The role and use of initial and diagnostic assessment in agreeing individual learning goals

Last Updated on 12/11/2021 by James Barron

“Diagnostic assessment informs both teacher and learner of current abilities and specific future needs.” (Machin, et al., 2016, p. 94) Before a course begins students often complete a diagnostic assessment, the results are often used to assess if the student is capable of completing the course, which group they should be in, if they need additional Maths and English lessons and if there are any additional support requirements. The record of these results may be required in the event of a dispute requiring justification of a student being on the course. In the event a student is deemed not capable of completing a course, it would be unprofessional and unfair to the student to offer them a place on the course as it would be a waste of their time. A lower level course maybe more suitable, at this point it is essential that the student’s learning goals are discussed to ensure the student understands why a particular course may be unsuitable at this time, however, it could be possible depending upon their performance within the lower level course. The “diagnostic assessment informs both us and our learners where they can best focus their attention and their energies.” (Gould & Roffey-Barentsen, 2014, p. 98)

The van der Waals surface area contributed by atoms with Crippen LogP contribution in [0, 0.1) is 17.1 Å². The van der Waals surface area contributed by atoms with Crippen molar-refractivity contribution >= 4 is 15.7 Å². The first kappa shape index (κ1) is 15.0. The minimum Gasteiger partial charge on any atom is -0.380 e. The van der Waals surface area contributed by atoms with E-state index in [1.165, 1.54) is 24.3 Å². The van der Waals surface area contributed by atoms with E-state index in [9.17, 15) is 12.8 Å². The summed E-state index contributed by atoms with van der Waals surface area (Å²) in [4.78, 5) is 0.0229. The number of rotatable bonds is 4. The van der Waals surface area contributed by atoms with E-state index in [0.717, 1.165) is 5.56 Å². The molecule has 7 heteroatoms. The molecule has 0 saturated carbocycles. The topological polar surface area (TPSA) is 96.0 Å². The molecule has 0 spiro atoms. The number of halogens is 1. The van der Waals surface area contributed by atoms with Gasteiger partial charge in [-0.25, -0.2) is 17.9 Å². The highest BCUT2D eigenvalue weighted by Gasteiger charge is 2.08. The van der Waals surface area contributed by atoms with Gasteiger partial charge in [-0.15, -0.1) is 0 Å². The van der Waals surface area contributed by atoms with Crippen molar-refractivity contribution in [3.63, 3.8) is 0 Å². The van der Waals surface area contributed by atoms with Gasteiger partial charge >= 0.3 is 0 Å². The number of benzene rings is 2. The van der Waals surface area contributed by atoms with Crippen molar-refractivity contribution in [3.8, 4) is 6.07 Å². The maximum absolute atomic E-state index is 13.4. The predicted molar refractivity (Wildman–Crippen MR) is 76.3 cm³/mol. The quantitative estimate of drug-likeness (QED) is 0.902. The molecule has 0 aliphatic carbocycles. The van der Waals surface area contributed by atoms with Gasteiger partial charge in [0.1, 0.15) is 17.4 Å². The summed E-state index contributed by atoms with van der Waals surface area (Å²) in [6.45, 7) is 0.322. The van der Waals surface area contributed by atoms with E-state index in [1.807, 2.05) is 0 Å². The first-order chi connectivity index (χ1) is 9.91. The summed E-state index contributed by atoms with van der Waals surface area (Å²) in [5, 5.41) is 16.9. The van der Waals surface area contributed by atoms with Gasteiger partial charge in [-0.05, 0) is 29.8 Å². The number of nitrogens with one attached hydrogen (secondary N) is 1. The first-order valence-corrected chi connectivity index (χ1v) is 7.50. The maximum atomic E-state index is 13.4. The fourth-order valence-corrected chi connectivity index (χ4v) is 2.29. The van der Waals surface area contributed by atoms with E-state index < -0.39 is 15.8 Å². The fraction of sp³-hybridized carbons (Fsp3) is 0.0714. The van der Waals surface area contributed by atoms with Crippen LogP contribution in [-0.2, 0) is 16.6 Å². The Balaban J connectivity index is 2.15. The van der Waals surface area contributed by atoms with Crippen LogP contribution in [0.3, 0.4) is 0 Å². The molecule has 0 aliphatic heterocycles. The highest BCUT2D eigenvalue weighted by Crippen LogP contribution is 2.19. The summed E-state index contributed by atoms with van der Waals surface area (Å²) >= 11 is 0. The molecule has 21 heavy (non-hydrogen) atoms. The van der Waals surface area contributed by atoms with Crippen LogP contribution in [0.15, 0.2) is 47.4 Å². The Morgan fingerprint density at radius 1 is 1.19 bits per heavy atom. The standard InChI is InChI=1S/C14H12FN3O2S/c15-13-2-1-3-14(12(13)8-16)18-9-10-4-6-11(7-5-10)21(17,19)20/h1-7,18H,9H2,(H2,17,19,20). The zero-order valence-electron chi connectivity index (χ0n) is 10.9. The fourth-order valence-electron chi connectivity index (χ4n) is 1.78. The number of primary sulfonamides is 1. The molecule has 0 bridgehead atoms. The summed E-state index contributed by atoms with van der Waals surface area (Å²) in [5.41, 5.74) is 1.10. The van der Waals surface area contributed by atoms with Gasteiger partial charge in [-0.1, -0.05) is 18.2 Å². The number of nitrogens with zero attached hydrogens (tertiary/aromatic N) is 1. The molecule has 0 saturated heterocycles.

Gould, J. & Roffey-Barentsen, J., 2014. Achieving your diploma in education and training. 1st ed. London: Sage Publications Ltd.

Machin, L., Hindmarch, D., Murray, S. & Richardson, T., 2016. A Complete Guide to the Level 5 Diploma in Education & Training. Second Edition ed. St Albans: Critical Publishing.

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Author Profile

James Barron
My first experience of teaching was in 2016, when I was asked to
deliver a talk to a group of 16-year-olds on what it was like to start
your own business. I immediately knew I wanted to become more
involved in teaching but I didn’t know where to start as I had not
previously considered a career in education. A few weeks later I
agreed to teach a class of Chinese students from the Shanghai
Technical Institute of Electronics and Information, who had travelled
to the UK to learn English and Software Engineering, after that I was
hooked. Within the next few years, I taught hundreds of students of
many different nationalities, aged from 16 to 60, and from
levels 2 to 6. I focused my time teaching with Bath University and
Bath College for several more years until I felt a change was in order.
For the last few years, I have taught remotely with several private
training organisations, provided dedicated one to one coaching
sessions, provided consultancy on teaching and assessment practices
and written about my experiences as a teacher. I plan to continue
with my current activities for the foreseeable future but I’m always
open to new teaching experiences.

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